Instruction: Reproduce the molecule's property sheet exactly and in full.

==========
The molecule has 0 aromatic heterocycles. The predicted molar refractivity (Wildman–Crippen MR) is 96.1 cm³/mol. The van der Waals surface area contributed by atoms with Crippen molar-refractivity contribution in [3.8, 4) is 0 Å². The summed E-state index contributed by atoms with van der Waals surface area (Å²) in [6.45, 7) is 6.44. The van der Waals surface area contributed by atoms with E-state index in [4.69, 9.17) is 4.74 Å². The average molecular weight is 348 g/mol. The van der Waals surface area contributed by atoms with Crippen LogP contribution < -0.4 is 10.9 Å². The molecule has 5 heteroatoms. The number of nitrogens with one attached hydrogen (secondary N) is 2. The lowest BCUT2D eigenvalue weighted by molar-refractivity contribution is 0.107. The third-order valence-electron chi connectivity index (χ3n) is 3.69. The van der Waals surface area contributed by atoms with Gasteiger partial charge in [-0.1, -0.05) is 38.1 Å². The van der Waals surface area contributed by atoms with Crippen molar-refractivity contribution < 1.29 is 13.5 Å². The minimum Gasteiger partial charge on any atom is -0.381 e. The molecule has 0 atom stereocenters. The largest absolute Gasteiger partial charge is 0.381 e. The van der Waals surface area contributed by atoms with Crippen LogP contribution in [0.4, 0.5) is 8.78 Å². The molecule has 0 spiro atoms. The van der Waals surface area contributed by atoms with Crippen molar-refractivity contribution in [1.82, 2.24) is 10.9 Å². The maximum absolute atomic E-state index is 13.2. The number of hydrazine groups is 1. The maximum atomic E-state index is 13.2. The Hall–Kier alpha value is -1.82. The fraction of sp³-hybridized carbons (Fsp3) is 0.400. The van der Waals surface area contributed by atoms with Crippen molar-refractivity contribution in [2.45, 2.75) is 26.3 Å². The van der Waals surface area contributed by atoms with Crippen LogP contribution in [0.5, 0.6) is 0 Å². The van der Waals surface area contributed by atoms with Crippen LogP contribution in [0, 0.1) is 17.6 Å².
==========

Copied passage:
The molecule has 0 aromatic heterocycles. The predicted molar refractivity (Wildman–Crippen MR) is 96.1 cm³/mol. The van der Waals surface area contributed by atoms with Crippen molar-refractivity contribution in [3.8, 4) is 0 Å². The summed E-state index contributed by atoms with van der Waals surface area (Å²) in [6.45, 7) is 6.44. The van der Waals surface area contributed by atoms with E-state index in [4.69, 9.17) is 4.74 Å². The average molecular weight is 348 g/mol. The van der Waals surface area contributed by atoms with Crippen LogP contribution < -0.4 is 10.9 Å². The molecule has 5 heteroatoms. The number of nitrogens with one attached hydrogen (secondary N) is 2. The lowest BCUT2D eigenvalue weighted by molar-refractivity contribution is 0.107. The third-order valence-electron chi connectivity index (χ3n) is 3.69. The van der Waals surface area contributed by atoms with Gasteiger partial charge in [-0.1, -0.05) is 38.1 Å². The van der Waals surface area contributed by atoms with Crippen molar-refractivity contribution < 1.29 is 13.5 Å². The minimum Gasteiger partial charge on any atom is -0.381 e. The molecule has 0 atom stereocenters. The largest absolute Gasteiger partial charge is 0.381 e. The van der Waals surface area contributed by atoms with Crippen LogP contribution in [0.4, 0.5) is 8.78 Å². The molecule has 0 spiro atoms. The van der Waals surface area contributed by atoms with Crippen molar-refractivity contribution in [1.82, 2.24) is 10.9 Å². The maximum absolute atomic E-state index is 13.2. The number of hydrazine groups is 1. The maximum atomic E-state index is 13.2. The Hall–Kier alpha value is -1.82. The fraction of sp³-hybridized carbons (Fsp3) is 0.400. The van der Waals surface area contributed by atoms with Crippen molar-refractivity contribution in [2.45, 2.75) is 26.3 Å². The van der Waals surface area contributed by atoms with Crippen LogP contribution in [0.5, 0.6) is 0 Å². The van der Waals surface area contributed by atoms with Crippen LogP contribution in [0, 0.1) is 17.6 Å².